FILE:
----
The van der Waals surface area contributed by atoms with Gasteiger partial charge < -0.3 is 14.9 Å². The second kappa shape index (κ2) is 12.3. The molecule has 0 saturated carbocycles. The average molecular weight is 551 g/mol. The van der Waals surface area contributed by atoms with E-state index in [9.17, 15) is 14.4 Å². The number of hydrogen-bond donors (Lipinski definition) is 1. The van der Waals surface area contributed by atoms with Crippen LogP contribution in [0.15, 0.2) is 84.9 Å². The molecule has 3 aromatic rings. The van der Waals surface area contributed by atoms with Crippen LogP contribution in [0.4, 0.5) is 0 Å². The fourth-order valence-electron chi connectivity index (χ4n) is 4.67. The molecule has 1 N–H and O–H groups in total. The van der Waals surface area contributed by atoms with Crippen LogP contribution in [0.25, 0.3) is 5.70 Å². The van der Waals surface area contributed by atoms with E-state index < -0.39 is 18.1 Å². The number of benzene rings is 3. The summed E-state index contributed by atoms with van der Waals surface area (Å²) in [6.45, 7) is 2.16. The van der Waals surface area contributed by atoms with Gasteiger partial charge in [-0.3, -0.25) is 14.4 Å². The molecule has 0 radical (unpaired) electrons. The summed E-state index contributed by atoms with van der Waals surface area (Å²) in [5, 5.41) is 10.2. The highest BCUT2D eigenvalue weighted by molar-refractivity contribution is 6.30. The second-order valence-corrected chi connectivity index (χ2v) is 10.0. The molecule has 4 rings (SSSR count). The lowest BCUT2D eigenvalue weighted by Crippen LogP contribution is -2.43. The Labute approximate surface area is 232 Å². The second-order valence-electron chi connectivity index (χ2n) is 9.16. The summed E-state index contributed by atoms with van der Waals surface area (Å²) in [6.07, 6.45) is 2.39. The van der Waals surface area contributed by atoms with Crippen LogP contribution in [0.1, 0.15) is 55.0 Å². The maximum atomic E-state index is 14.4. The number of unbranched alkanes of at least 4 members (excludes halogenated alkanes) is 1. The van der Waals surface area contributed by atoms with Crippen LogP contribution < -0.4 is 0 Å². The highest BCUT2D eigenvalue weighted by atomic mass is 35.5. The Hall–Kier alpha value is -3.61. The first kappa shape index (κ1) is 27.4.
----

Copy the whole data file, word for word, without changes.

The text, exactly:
The van der Waals surface area contributed by atoms with Gasteiger partial charge < -0.3 is 14.9 Å². The second kappa shape index (κ2) is 12.3. The molecule has 0 saturated carbocycles. The average molecular weight is 551 g/mol. The van der Waals surface area contributed by atoms with E-state index in [9.17, 15) is 14.4 Å². The number of hydrogen-bond donors (Lipinski definition) is 1. The van der Waals surface area contributed by atoms with Crippen LogP contribution in [0.15, 0.2) is 84.9 Å². The molecule has 3 aromatic rings. The van der Waals surface area contributed by atoms with Crippen LogP contribution in [0.4, 0.5) is 0 Å². The fourth-order valence-electron chi connectivity index (χ4n) is 4.67. The molecule has 1 N–H and O–H groups in total. The van der Waals surface area contributed by atoms with Crippen LogP contribution in [0.25, 0.3) is 5.70 Å². The van der Waals surface area contributed by atoms with E-state index < -0.39 is 18.1 Å². The number of benzene rings is 3. The summed E-state index contributed by atoms with van der Waals surface area (Å²) in [6.45, 7) is 2.16. The van der Waals surface area contributed by atoms with Gasteiger partial charge in [-0.3, -0.25) is 14.4 Å². The molecule has 0 radical (unpaired) electrons. The summed E-state index contributed by atoms with van der Waals surface area (Å²) in [5, 5.41) is 10.2. The highest BCUT2D eigenvalue weighted by molar-refractivity contribution is 6.30. The second-order valence-corrected chi connectivity index (χ2v) is 10.0. The molecule has 4 rings (SSSR count). The lowest BCUT2D eigenvalue weighted by Crippen LogP contribution is -2.43. The Labute approximate surface area is 232 Å². The second-order valence-electron chi connectivity index (χ2n) is 9.16. The summed E-state index contributed by atoms with van der Waals surface area (Å²) in [6.07, 6.45) is 2.39. The van der Waals surface area contributed by atoms with Crippen LogP contribution in [0.1, 0.15) is 55.0 Å². The maximum atomic E-state index is 14.4. The number of unbranched alkanes of at least 4 members (excludes halogenated alkanes) is 1. The van der Waals surface area contributed by atoms with Crippen LogP contribution < -0.4 is 0 Å². The highest BCUT2D eigenvalue weighted by atomic mass is 35.5. The Hall–Kier alpha value is -3.61. The first kappa shape index (κ1) is 27.4.